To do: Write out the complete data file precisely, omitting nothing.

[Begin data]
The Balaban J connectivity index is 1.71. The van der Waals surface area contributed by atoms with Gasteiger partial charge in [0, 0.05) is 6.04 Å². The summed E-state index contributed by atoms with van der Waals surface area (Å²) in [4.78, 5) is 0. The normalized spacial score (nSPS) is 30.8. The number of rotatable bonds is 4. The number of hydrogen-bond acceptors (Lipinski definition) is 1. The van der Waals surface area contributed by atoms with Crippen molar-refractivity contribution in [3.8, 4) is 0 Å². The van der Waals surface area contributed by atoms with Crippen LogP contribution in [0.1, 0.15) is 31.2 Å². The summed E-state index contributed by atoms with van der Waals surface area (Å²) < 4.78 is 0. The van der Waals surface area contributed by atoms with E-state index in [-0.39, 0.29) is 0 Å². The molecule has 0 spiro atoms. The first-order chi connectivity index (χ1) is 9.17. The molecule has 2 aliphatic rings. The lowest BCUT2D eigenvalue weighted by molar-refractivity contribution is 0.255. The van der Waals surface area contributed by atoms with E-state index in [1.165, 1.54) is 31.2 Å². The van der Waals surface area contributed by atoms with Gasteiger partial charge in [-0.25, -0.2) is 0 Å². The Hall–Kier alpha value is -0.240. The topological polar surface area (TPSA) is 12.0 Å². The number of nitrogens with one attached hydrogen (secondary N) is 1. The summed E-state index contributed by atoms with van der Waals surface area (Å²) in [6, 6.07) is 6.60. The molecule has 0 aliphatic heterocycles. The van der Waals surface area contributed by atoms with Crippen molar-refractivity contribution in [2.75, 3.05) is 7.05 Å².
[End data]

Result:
The Balaban J connectivity index is 1.71. The van der Waals surface area contributed by atoms with Gasteiger partial charge in [0, 0.05) is 6.04 Å². The summed E-state index contributed by atoms with van der Waals surface area (Å²) in [4.78, 5) is 0. The normalized spacial score (nSPS) is 30.8. The number of rotatable bonds is 4. The number of hydrogen-bond acceptors (Lipinski definition) is 1. The van der Waals surface area contributed by atoms with Crippen molar-refractivity contribution in [3.8, 4) is 0 Å². The van der Waals surface area contributed by atoms with Crippen LogP contribution in [0.1, 0.15) is 31.2 Å². The summed E-state index contributed by atoms with van der Waals surface area (Å²) < 4.78 is 0. The van der Waals surface area contributed by atoms with E-state index in [-0.39, 0.29) is 0 Å². The molecule has 0 spiro atoms. The first-order chi connectivity index (χ1) is 9.17. The molecule has 2 aliphatic rings. The lowest BCUT2D eigenvalue weighted by molar-refractivity contribution is 0.255. The van der Waals surface area contributed by atoms with E-state index in [1.165, 1.54) is 31.2 Å². The van der Waals surface area contributed by atoms with Gasteiger partial charge in [-0.25, -0.2) is 0 Å². The Hall–Kier alpha value is -0.240. The topological polar surface area (TPSA) is 12.0 Å². The number of nitrogens with one attached hydrogen (secondary N) is 1. The summed E-state index contributed by atoms with van der Waals surface area (Å²) in [6, 6.07) is 6.60. The molecule has 0 aliphatic heterocycles. The van der Waals surface area contributed by atoms with Crippen molar-refractivity contribution in [2.75, 3.05) is 7.05 Å².